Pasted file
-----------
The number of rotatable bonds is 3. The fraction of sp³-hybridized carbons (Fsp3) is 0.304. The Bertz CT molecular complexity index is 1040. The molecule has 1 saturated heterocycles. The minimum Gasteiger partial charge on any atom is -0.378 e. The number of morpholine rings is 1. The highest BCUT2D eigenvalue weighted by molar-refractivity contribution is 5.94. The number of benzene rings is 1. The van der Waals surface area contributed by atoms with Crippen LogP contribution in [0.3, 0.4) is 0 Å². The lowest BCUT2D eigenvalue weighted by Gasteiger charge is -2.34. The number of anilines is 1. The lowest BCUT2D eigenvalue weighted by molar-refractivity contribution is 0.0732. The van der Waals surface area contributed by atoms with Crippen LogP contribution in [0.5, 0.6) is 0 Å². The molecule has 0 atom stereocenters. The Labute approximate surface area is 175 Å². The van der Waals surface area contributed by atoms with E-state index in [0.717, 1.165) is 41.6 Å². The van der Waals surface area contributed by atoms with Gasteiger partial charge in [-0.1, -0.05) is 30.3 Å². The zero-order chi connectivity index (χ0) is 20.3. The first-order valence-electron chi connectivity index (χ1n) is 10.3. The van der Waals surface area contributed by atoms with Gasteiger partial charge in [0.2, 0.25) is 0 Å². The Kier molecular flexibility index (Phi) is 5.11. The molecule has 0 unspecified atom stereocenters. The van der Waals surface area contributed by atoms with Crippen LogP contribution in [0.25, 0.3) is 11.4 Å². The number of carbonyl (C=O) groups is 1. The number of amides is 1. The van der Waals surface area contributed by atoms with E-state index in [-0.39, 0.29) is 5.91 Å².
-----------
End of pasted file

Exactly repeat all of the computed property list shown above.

The number of rotatable bonds is 3. The fraction of sp³-hybridized carbons (Fsp3) is 0.304. The Bertz CT molecular complexity index is 1040. The molecule has 1 saturated heterocycles. The minimum Gasteiger partial charge on any atom is -0.378 e. The number of morpholine rings is 1. The highest BCUT2D eigenvalue weighted by molar-refractivity contribution is 5.94. The number of benzene rings is 1. The van der Waals surface area contributed by atoms with Crippen LogP contribution in [0.3, 0.4) is 0 Å². The lowest BCUT2D eigenvalue weighted by Gasteiger charge is -2.34. The number of anilines is 1. The lowest BCUT2D eigenvalue weighted by molar-refractivity contribution is 0.0732. The van der Waals surface area contributed by atoms with Crippen LogP contribution in [0.5, 0.6) is 0 Å². The molecule has 0 atom stereocenters. The Labute approximate surface area is 175 Å². The van der Waals surface area contributed by atoms with E-state index in [0.717, 1.165) is 41.6 Å². The van der Waals surface area contributed by atoms with Gasteiger partial charge in [-0.1, -0.05) is 30.3 Å². The zero-order chi connectivity index (χ0) is 20.3. The first-order valence-electron chi connectivity index (χ1n) is 10.3. The van der Waals surface area contributed by atoms with Gasteiger partial charge in [0.2, 0.25) is 0 Å². The Kier molecular flexibility index (Phi) is 5.11. The molecule has 0 unspecified atom stereocenters. The van der Waals surface area contributed by atoms with Crippen LogP contribution in [0.25, 0.3) is 11.4 Å². The number of carbonyl (C=O) groups is 1. The number of amides is 1. The van der Waals surface area contributed by atoms with E-state index in [-0.39, 0.29) is 5.91 Å².